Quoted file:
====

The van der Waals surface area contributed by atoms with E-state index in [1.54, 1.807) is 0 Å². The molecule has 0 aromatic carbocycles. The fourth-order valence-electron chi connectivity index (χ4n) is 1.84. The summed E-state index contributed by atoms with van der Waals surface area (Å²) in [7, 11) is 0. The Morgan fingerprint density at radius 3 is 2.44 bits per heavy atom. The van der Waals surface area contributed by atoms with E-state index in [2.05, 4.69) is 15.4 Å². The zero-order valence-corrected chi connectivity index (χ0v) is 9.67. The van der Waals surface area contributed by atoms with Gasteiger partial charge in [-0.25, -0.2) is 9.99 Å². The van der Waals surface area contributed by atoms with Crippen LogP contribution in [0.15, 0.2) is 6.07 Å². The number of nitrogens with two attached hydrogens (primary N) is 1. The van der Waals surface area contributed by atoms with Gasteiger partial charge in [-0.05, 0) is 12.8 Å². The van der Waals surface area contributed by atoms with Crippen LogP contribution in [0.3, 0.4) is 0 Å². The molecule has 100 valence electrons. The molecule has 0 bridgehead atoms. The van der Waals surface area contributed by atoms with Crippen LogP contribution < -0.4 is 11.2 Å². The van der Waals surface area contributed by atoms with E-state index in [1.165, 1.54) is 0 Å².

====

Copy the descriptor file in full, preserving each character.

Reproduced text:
The van der Waals surface area contributed by atoms with E-state index in [1.54, 1.807) is 0 Å². The molecule has 0 aromatic carbocycles. The fourth-order valence-electron chi connectivity index (χ4n) is 1.84. The summed E-state index contributed by atoms with van der Waals surface area (Å²) in [7, 11) is 0. The Morgan fingerprint density at radius 3 is 2.44 bits per heavy atom. The van der Waals surface area contributed by atoms with E-state index in [2.05, 4.69) is 15.4 Å². The zero-order valence-corrected chi connectivity index (χ0v) is 9.67. The van der Waals surface area contributed by atoms with Gasteiger partial charge in [-0.25, -0.2) is 9.99 Å². The van der Waals surface area contributed by atoms with Crippen LogP contribution in [0.15, 0.2) is 6.07 Å². The number of nitrogens with two attached hydrogens (primary N) is 1. The van der Waals surface area contributed by atoms with Gasteiger partial charge in [-0.05, 0) is 12.8 Å². The van der Waals surface area contributed by atoms with Crippen LogP contribution in [0.3, 0.4) is 0 Å². The molecule has 100 valence electrons. The molecule has 0 bridgehead atoms. The van der Waals surface area contributed by atoms with Crippen LogP contribution < -0.4 is 11.2 Å². The van der Waals surface area contributed by atoms with E-state index in [1.165, 1.54) is 0 Å².